UN experts say South Sudan is close to securing a $13 billion oil-backed loan from a UAE company

UNITED NATIONS — UN experts say South Sudan is close to securing a $13 billion loan from a United Arab Emirates company, despite the oil-rich country’s difficulties in managing debt backed by its oil reserves.

The panel of experts said in a report to the UN Security Council that loan documents it has seen indicate the deal with the company, Hamad Bin Khalifa Department of Projects, would be South Sudan’s largest ever oil-backed loan.

The experts, who monitor an arms embargo on South Sudan, said in the oil section of the report obtained this week by The Associated Press that “service on this loan is likely to consume the majority of South Sudan’s revenue (for ) would consume many years, depending on oil production. Prices.”

Hamad Bin Khalifa Department of Projects, registered in Dubai, has no phone number listed and the website is not working. An email address associated with the company was returned. The UAE Mission to the United Nations declined to comment, saying Hamad is a private company.

South Sudan gained independence from Sudan in 2011 after decades of civil war that cost millions of lives, and oil is the backbone of the young country’s economy.

Shortly after independence, South Sudan fought its own civil war from 2013 to 2018, when rivals President Salva Kiir and Vice President Riek Machar signed a power-sharing deal and formed a coalition government. South Sudan is under pressure from the United States and other countries to speed up implementation of the 2018 peace deal that ended the civil war and prepare for elections.

According to the latest update from the US Energy Information Administration, South Sudan produced an average of about 149,000 barrels of liquid fuels per day in 2023. The landlocked country uses Sudanese pipelines to transfer its oil to Port Sudan for shipment to world markets, in accordance with the Sudanese government, which pockets $23 per barrel as a transit fee for oil exports.

South Sudan’s Information Minister Michael Makuei Lueth told reporters in February that outside factors, including the civil war still raging in Sudan, have hurt South Sudan’s oil exports. He also said that oil wells, which were submerged by heavy flooding during the last rainy season, were not yet fully operational.

The oil section of the expert report states that documents for the company’s loan from the UAE, signed between December and February by South Sudan’s finance minister, indicate that the loan was split into tranches.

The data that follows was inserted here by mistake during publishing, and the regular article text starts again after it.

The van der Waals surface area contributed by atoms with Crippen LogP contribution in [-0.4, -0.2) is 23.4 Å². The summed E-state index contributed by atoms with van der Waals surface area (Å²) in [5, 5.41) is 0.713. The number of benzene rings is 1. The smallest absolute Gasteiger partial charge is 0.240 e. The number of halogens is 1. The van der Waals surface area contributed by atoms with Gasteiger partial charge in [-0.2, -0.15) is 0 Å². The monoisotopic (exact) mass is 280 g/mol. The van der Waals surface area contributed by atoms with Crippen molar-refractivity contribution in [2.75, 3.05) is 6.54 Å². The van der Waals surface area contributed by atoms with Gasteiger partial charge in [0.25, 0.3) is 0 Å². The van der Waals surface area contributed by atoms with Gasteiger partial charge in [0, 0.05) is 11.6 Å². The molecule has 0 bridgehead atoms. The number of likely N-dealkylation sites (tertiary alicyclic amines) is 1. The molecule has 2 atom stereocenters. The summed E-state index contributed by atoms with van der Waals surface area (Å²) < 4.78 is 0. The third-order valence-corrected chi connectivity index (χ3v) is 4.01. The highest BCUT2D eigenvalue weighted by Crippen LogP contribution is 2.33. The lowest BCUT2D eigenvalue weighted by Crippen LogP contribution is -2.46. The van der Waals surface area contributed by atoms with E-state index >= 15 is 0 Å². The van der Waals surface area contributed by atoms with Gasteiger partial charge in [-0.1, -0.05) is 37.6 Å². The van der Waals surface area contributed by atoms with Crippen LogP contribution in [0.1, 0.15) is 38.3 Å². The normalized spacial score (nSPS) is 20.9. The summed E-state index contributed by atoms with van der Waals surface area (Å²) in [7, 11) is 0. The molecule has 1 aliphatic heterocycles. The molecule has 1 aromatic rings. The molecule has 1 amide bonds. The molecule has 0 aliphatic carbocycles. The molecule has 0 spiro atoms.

According to the documents, about 70% of the loan should be allocated to infrastructure projects, with the first payment amounting to more than $5 billion, the panel said. After a three-year grace period, “the loan will be insured against the supply of crude oil for a period of up to 17 years.”

The panel of experts asked serious questions about South Sudan’s oil debts.

South Sudan lost a case at the International Center for Settlement of Investment Disputes stemming from a $700 million loan it received from Qatar National Bank in 2012.

When the panel wrote its report, the tribunal had not yet reached a decision on how much the government should pay, but The Sudan Tribune reported on Sunday that South Sudan had been ordered to pay more than $1 billion.

The panel of experts also said it had confirmed that the government owes $151.97 million to the East and Southern African Trade and Development Bank as a result of a previous oil-related deal.

South Sudan was due to hold elections before February 2023, but that timetable was pushed back to December 2024 last August.

UN experts say the South wants to secure an amount of $13 billion. just weeks after his former rival became deputy, he proposed a further postponement of the election.

The panel of experts said this would be “an important milestone” and warned that the country’s leaders have little time “to ensure that divergent expectations do not fuel further tensions and conflict.”

The experts also highlighted the humanitarian crisis in South Sudan. in which, according to the UN, an estimated 9 million of the country’s 12.5 million people need protection and humanitarian assistance. The country has also seen an increase in the number of refugees fleeing war in neighboring Sudan, further complicating humanitarian assistance to those affected by South Sudan. The internal conflict in Sudan.